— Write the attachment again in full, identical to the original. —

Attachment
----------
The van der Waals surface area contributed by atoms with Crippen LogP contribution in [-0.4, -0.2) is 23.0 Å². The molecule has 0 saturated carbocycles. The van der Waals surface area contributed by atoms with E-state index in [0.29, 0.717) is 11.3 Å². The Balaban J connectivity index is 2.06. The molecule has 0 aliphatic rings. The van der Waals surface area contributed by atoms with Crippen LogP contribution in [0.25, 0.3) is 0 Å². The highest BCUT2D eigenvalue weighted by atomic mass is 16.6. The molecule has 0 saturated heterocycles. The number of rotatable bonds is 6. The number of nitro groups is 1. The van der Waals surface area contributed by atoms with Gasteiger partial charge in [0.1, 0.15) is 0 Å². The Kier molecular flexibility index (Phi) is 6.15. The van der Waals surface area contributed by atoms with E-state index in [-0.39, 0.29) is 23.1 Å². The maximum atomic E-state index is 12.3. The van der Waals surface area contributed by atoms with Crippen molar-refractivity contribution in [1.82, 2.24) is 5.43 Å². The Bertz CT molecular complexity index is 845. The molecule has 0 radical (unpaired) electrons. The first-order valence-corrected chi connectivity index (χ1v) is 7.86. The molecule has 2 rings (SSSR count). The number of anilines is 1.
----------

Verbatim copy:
The van der Waals surface area contributed by atoms with Crippen LogP contribution in [-0.4, -0.2) is 23.0 Å². The molecule has 0 saturated carbocycles. The van der Waals surface area contributed by atoms with E-state index in [0.29, 0.717) is 11.3 Å². The Balaban J connectivity index is 2.06. The molecule has 0 aliphatic rings. The van der Waals surface area contributed by atoms with Crippen LogP contribution in [0.25, 0.3) is 0 Å². The highest BCUT2D eigenvalue weighted by atomic mass is 16.6. The molecule has 0 saturated heterocycles. The number of rotatable bonds is 6. The number of nitro groups is 1. The van der Waals surface area contributed by atoms with Gasteiger partial charge in [0.1, 0.15) is 0 Å². The Kier molecular flexibility index (Phi) is 6.15. The van der Waals surface area contributed by atoms with E-state index in [-0.39, 0.29) is 23.1 Å². The maximum atomic E-state index is 12.3. The van der Waals surface area contributed by atoms with Crippen molar-refractivity contribution in [1.82, 2.24) is 5.43 Å². The Bertz CT molecular complexity index is 845. The molecule has 0 radical (unpaired) electrons. The first-order valence-corrected chi connectivity index (χ1v) is 7.86. The molecule has 2 rings (SSSR count). The number of anilines is 1.